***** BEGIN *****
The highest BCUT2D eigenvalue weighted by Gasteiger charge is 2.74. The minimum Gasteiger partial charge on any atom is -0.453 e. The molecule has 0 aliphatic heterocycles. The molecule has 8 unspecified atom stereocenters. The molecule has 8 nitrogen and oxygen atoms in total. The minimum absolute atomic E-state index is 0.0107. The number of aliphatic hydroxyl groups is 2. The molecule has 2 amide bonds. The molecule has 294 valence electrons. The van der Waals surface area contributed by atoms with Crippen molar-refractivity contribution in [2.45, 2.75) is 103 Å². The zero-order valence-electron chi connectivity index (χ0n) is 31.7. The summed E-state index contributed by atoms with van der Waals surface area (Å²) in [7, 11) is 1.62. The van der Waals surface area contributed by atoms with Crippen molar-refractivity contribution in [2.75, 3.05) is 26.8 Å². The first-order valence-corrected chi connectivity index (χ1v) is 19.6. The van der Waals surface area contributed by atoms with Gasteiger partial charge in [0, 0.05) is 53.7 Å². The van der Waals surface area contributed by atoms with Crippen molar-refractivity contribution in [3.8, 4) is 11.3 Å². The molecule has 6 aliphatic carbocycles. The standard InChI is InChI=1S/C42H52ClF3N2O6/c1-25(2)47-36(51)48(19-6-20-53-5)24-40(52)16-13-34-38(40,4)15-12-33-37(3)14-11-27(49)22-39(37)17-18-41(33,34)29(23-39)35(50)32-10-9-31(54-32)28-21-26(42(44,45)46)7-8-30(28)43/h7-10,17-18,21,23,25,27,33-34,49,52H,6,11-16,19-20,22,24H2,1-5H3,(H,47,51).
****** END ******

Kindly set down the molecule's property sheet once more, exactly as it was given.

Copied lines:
The highest BCUT2D eigenvalue weighted by Gasteiger charge is 2.74. The minimum Gasteiger partial charge on any atom is -0.453 e. The molecule has 0 aliphatic heterocycles. The molecule has 8 unspecified atom stereocenters. The molecule has 8 nitrogen and oxygen atoms in total. The minimum absolute atomic E-state index is 0.0107. The number of aliphatic hydroxyl groups is 2. The molecule has 2 amide bonds. The molecule has 294 valence electrons. The van der Waals surface area contributed by atoms with Crippen molar-refractivity contribution in [2.45, 2.75) is 103 Å². The zero-order valence-electron chi connectivity index (χ0n) is 31.7. The summed E-state index contributed by atoms with van der Waals surface area (Å²) in [7, 11) is 1.62. The van der Waals surface area contributed by atoms with Crippen molar-refractivity contribution in [2.75, 3.05) is 26.8 Å². The first-order valence-corrected chi connectivity index (χ1v) is 19.6. The van der Waals surface area contributed by atoms with Gasteiger partial charge in [0, 0.05) is 53.7 Å². The van der Waals surface area contributed by atoms with Crippen molar-refractivity contribution in [3.8, 4) is 11.3 Å². The molecule has 6 aliphatic carbocycles. The standard InChI is InChI=1S/C42H52ClF3N2O6/c1-25(2)47-36(51)48(19-6-20-53-5)24-40(52)16-13-34-38(40,4)15-12-33-37(3)14-11-27(49)22-39(37)17-18-41(33,34)29(23-39)35(50)32-10-9-31(54-32)28-21-26(42(44,45)46)7-8-30(28)43/h7-10,17-18,21,23,25,27,33-34,49,52H,6,11-16,19-20,22,24H2,1-5H3,(H,47,51).